Around 65 percent of red wines are produced, while 35 percent are white. The most popular wines coming out of Piedmont include Barolo and Barbaresco.


Piedmont Wine Styles

Red Wines 

Barolo

  • Made with 100% Nebbiolo
  • DOCG classification; must be aged for a minimum 38 months, 18 months in wood
  • Dubbed “King of Italian Wines”
  • Flavor: raspberry, licorice, roses, cocoa, anise

Barbaresco

  • Must be aged for a minimum of two years, at least one year in oak
  • DOCG classification
  • Dubbed “Queen of Italian Wines”
  • Flavor: cherries, rose petals, truffles

White Wines 

Asti

  • Low alcohol sparkling wine
  • DOCG classification; must be aged for a minimum 38 months, 18 months in wood
  • Flavor: fruity but not too sweet

Gavi

  • Dry with moderate acidity
  • Made exclusively with Cortese grape; a DOCG wine
  • Flavor: lemony citrus, almond, green apples, crisp pears

Arneis

  • Moderately dry
  • Highly aromatic with aromas of apricots, pears and almonds
  • Flavor: pear, hazelnut, honey

The Classifications

In 1963, Italy created laws to recognize the quality and authenticity of the wines it was producing. This system mimics the French appellation d'origine contrôlée (AOC), meaning protected designation of origin. The French AOC goes beyond wine and certifies cheese, meats, spirits, butters and other agricultural products.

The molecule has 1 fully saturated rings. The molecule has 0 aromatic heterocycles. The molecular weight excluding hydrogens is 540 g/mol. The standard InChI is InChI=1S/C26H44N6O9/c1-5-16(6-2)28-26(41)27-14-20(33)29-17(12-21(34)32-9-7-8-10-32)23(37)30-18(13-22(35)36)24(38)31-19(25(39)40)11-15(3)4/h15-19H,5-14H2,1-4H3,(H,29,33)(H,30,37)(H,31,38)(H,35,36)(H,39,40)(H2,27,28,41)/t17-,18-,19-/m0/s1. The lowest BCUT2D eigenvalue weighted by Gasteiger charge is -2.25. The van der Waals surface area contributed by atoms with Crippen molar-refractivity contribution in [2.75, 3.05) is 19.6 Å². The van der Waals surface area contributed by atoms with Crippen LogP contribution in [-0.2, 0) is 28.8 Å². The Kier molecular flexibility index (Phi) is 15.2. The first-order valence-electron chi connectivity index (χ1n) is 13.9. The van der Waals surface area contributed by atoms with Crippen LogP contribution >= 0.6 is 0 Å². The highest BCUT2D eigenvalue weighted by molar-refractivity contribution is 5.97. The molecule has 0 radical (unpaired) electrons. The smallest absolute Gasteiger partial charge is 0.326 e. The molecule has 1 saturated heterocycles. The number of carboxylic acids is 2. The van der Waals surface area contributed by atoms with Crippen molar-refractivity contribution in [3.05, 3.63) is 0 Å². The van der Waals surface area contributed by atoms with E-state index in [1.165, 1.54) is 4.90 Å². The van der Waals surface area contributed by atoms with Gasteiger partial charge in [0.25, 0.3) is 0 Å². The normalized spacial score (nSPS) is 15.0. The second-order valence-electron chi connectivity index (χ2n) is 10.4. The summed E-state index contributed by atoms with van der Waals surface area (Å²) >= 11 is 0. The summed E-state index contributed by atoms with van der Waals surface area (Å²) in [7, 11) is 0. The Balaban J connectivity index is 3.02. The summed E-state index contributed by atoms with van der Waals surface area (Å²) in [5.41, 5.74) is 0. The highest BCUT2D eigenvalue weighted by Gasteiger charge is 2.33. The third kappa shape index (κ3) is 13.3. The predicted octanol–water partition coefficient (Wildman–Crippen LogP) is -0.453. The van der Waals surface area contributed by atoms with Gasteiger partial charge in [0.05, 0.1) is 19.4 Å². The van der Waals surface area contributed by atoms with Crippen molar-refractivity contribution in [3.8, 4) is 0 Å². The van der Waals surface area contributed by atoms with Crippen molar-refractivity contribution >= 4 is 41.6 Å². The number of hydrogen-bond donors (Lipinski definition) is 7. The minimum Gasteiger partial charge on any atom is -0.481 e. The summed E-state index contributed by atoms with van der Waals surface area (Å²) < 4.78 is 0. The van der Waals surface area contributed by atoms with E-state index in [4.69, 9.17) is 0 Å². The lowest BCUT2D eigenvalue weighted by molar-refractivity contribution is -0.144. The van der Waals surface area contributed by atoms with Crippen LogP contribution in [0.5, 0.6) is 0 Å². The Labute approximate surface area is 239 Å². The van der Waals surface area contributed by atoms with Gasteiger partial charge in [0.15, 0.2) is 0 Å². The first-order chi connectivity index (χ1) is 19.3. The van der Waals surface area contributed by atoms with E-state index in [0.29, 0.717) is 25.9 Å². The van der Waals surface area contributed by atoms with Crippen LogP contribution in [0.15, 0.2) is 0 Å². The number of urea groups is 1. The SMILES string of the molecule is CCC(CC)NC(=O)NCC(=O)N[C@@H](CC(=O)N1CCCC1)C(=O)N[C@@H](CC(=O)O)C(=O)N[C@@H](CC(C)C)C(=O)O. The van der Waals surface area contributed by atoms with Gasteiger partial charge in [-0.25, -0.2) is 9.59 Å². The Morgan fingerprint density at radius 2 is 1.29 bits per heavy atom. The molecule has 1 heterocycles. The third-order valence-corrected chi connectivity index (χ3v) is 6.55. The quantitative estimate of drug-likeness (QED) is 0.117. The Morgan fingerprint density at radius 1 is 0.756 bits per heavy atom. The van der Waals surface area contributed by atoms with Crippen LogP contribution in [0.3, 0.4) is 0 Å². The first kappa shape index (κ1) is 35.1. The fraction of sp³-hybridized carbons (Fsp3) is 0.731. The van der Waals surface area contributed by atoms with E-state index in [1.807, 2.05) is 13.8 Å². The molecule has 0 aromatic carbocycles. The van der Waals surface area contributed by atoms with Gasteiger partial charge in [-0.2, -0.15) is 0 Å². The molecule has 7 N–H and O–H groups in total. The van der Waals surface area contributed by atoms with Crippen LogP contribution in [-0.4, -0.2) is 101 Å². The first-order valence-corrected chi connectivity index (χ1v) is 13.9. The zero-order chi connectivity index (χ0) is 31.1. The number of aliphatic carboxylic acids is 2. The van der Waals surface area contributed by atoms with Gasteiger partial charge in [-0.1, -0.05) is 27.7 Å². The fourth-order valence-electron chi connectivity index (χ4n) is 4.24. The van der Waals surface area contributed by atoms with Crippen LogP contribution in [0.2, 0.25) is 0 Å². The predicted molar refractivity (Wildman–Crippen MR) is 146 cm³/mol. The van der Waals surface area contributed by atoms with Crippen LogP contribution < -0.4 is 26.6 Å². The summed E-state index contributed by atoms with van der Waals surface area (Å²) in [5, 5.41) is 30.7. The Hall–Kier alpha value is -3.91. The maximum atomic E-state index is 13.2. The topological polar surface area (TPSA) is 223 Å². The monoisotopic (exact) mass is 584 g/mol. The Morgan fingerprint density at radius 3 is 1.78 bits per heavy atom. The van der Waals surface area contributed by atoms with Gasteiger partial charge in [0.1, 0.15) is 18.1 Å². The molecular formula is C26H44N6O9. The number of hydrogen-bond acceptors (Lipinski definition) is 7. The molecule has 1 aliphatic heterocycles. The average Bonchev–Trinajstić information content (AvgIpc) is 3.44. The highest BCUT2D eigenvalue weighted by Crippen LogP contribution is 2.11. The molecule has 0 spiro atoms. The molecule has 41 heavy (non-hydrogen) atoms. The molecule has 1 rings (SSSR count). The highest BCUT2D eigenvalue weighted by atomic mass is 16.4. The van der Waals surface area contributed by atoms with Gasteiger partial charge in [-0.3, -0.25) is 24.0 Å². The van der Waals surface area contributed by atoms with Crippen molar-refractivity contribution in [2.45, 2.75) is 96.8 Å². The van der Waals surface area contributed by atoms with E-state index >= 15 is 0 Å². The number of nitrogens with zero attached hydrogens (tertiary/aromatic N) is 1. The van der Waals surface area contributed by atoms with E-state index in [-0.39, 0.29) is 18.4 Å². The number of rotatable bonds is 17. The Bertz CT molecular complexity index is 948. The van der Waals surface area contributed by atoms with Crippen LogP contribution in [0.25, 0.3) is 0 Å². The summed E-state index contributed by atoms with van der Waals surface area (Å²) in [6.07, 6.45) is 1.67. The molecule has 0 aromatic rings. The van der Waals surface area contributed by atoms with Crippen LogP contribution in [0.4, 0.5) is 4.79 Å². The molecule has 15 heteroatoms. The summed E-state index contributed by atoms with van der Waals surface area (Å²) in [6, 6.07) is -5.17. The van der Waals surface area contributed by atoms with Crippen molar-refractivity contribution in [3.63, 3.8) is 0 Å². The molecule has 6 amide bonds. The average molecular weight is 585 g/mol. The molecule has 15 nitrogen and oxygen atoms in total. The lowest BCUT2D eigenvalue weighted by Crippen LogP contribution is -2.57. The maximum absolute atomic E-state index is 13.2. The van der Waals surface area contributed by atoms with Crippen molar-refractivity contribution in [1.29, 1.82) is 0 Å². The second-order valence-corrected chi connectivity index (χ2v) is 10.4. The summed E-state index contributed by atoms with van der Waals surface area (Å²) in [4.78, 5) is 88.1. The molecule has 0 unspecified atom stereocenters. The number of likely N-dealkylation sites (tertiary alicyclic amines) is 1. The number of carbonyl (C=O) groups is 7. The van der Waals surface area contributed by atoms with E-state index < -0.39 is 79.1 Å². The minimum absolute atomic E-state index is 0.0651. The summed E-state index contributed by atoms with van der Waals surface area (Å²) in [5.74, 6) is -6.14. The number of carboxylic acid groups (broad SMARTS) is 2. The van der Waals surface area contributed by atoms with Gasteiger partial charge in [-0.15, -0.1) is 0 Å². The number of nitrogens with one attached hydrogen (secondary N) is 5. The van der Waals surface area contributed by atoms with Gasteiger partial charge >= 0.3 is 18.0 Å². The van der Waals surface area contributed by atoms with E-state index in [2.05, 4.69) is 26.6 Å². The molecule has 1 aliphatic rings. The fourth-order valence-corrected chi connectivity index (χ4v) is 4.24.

Italy’s laws include where grapes could be grown, the types of grapes used, length of time a wine is aged and alcohol content.

Denominazione di Origine Controllata e Garantita (DOCG)

  • Translation: controlled and guaranteed designation of origin
  • Wine that is guaranteed to follow the strictest rules
  • Strictest regulations: yields are lower, wine must pass analysis from government-licensed committee before being bottled
  • Currently around 70 DOCG wines
  • Piedmont: 17 DOCG wines

Denominazione di Origine Controllata (DOC)

  • Translation: controlled designation of origin
  • Have specific, well-defined regions
  • Quality tends to be higher than IGT wines
  • Currently more than 300 DOC wines
  • Piedmont: 40 DOC wines; most DOCs of any region

Indicazione Geografica Tipica (IGT)

  • Translation: geographical indication
  • More modern, less restricted in what they can do
  • Created for producers who couldn’t meet the aforementioned standards but were still creating great wines
  • Piedmont does not produce any IGT wines